Spreadable Media: Creating Value and Meaning in a Networked Culture

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NYU Press, Jan 21, 2013 - Law - 352 pages

How sharing, linking, and liking have transformed the media and marketing industries

Spreadable Media is a rare inside look at today’s ever-changing media landscape. The days of corporate control over media content and its distribution have been replaced by the age of what the digital media industries have called “user-generated content.” Spreadable Media maps these fundamental changes, and gives readers a comprehensive look into the rise of participatory culture, from internet memes to presidential tweets.

The authors challenge our notions of what goes “viral” and how by examining factors such as the nature of audience engagement and the environment of participation, and by contrasting the concepts of “stickiness”—aggregating attention in centralized places—with “spreadability”—dispersing content widely through both formal and informal networks. The former has often been the measure of media success in the online world, but the latter describes the actual ways content travels through social media. The book explores the internal tensions businesses face as they adapt to this new, spreadable, communication reality and argues for the need to shift from “hearing” to “listening” in corporate culture.

Now with a new afterword addressing changes in the media industry, audience participation, and political reporting, and drawing on modern examples from online activism campaigns, film, music, television, advertising, and social media—from both the U.S. and around the world—the authors illustrate the contours of our current media environment. For all of us who actively create and share content, Spreadable Media provides a clear understanding of how people are spreading ideas and the implications these activities have for business, politics, and everyday life, both on- and offline.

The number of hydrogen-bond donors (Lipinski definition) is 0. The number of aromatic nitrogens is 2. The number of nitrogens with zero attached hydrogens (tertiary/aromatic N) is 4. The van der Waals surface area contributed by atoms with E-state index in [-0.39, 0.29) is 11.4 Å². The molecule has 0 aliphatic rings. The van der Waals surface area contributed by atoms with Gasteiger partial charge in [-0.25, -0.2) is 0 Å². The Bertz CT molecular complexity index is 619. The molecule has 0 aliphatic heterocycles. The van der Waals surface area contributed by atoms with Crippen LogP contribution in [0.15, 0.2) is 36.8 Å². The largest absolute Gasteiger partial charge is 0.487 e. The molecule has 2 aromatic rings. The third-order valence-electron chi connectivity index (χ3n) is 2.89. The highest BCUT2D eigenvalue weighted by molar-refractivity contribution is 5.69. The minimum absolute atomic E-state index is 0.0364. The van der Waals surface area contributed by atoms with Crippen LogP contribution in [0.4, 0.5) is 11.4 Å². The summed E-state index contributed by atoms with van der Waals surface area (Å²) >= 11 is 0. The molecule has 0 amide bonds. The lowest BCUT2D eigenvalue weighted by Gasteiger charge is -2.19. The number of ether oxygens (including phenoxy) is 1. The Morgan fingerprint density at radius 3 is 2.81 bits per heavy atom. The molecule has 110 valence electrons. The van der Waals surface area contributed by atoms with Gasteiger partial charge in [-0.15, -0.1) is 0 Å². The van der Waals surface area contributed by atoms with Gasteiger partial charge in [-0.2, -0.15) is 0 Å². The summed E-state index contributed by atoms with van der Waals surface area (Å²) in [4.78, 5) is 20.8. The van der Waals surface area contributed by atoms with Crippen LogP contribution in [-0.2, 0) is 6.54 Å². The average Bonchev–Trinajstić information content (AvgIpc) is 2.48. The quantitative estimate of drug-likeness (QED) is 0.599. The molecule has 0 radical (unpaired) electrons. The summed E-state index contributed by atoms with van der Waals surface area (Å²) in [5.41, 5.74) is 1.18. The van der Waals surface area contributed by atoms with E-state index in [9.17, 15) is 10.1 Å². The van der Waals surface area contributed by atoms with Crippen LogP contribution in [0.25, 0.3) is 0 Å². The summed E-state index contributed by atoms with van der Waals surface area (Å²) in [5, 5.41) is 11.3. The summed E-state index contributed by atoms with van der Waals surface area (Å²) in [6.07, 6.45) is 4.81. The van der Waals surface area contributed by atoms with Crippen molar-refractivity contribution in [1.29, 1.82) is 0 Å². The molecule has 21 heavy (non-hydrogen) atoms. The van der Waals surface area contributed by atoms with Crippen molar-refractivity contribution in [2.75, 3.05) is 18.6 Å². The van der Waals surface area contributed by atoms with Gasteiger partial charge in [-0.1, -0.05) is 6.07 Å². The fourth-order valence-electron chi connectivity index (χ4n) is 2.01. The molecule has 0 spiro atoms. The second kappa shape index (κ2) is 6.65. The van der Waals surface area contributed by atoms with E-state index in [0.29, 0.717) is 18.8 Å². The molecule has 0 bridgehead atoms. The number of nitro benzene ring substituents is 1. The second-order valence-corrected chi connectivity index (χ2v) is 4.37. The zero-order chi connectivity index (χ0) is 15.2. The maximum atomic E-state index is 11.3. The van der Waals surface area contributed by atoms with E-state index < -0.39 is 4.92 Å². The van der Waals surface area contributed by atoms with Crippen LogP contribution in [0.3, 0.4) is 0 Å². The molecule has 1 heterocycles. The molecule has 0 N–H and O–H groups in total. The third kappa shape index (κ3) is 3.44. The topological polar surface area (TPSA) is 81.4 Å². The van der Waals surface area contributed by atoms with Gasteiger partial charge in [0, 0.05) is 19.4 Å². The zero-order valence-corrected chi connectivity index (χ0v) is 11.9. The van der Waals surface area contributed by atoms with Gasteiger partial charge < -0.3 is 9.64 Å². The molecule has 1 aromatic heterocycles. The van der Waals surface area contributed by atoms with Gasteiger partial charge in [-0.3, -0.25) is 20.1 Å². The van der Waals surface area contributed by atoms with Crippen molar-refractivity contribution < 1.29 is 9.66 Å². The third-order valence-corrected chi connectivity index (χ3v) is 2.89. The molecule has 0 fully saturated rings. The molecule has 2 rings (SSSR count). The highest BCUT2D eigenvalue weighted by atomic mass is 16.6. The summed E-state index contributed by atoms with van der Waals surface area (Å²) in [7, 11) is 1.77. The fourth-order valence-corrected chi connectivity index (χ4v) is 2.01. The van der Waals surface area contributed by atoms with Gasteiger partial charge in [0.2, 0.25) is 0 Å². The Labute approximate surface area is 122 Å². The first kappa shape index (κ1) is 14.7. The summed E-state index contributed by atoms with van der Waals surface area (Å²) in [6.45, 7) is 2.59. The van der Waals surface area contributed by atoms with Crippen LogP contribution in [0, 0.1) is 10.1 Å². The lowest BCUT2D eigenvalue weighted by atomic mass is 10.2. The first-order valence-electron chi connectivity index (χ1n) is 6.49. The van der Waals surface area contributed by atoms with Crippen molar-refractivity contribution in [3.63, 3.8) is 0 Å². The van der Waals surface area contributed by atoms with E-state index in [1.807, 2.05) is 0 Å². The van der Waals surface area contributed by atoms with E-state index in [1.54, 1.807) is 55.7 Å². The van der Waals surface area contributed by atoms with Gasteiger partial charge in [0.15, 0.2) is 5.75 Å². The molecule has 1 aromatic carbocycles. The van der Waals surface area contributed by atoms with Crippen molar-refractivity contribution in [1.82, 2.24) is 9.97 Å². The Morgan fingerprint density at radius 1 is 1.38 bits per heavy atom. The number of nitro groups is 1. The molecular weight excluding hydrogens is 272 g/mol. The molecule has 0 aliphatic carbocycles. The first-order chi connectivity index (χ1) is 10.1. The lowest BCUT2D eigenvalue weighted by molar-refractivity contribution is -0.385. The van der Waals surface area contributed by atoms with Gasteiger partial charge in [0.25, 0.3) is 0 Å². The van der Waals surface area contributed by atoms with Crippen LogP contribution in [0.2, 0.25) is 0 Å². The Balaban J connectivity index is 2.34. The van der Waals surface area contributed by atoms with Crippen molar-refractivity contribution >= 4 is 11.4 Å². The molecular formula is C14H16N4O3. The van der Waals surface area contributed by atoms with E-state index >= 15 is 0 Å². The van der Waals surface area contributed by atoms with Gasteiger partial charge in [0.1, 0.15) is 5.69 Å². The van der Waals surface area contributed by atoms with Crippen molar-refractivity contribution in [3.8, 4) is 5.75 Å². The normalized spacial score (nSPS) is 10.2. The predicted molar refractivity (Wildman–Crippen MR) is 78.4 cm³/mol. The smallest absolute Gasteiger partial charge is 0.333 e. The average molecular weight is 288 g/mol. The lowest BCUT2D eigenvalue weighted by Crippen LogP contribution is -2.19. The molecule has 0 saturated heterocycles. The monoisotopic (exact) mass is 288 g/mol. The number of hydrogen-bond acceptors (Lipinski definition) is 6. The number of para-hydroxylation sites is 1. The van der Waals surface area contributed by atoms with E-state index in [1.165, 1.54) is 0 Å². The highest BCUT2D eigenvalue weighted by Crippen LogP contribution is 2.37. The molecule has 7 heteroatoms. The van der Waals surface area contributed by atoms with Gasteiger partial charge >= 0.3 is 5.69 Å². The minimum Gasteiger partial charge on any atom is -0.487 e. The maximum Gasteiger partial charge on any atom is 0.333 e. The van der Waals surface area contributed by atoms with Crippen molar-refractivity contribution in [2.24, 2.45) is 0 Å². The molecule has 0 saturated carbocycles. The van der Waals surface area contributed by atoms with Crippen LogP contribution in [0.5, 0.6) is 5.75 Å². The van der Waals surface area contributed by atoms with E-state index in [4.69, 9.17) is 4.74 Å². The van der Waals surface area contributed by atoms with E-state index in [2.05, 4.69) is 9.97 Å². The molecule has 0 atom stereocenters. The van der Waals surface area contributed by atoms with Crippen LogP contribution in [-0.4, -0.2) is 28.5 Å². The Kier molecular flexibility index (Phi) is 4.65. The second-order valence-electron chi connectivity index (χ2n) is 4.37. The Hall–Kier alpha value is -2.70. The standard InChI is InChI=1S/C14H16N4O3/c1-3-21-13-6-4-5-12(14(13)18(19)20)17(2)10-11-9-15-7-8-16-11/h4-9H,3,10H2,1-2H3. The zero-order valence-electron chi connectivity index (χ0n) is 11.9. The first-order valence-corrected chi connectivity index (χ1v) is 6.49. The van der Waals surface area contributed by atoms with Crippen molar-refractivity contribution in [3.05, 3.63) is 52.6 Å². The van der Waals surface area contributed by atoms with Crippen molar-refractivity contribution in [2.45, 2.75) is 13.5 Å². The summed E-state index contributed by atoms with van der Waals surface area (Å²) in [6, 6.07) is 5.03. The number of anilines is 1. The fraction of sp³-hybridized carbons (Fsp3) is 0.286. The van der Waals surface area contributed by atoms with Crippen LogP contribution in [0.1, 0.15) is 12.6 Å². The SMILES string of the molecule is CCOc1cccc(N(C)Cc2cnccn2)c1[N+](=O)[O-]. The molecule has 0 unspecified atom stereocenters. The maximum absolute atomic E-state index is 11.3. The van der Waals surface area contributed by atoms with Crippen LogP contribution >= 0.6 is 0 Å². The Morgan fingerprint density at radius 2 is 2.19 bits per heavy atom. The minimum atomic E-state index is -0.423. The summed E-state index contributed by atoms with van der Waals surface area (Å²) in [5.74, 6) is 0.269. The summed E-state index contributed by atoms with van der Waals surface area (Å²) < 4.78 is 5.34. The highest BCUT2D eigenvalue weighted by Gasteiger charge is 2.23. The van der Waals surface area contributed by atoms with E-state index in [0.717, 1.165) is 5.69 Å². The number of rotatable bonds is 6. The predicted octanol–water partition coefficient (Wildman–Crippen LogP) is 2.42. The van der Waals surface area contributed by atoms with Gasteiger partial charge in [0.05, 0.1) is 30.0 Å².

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SPREADABLE MEDIA: Creating Value and Meaning in a Networked Culture

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A wide-ranging examination of the contemporary media environment as individuals increasingly control their own creation of content.Jenkins (Communication and Journalism/Univ. of Southern California ... Read full review


Why Media Spreads
1 Where Web 20 Went Wrong
2 Reappraising the Residual
3 The Value of Media Engagement
4 What Constitutes Meaningful Participation?
5 Designing for Spreadability
6 Courting Supporters for Independent Media
7 Thinking Transnationally
About the Authors

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About the author (2013)

Henry Jenkins (Author)
Henry Jenkins is the Provost’s Professor of Communication, Journalism, Cinematic Arts and Education at the University of Southern California. He is the author or editor of 20 books including Textual Poachers: Television Fans and Participatory Culture, Convergence Culture: Where Old and New Media Collide, Spreadable Media: Creating Meaning and Value in a Networked Society, and By Any Media Necessary: The New Youth Activists. He blogs at henryjenkins.org and co-hosts the podcast How Do You Like It So Far?

Sam Ford (Author)
Sam Ford is Director of Digital Strategy with Peppercomm Strategic Communications, an affiliate with the MIT Program in Comparative Media Studies and the Western Kentucky University Popular Culture Studies Program, and a regular contributor to Fast Company. He is co-editor of The Survival of the Soap Opera (2011).

Joshua Green (Author)
Joshua Green is a Strategist at digital strategy firm Undercurrent. With a PhD in Media Studies, he has managed research projects at MIT and the University of California. He is author (with Jean Burgess) of YouTube: Online Video and Participatory Culture (2009, Polity Press).

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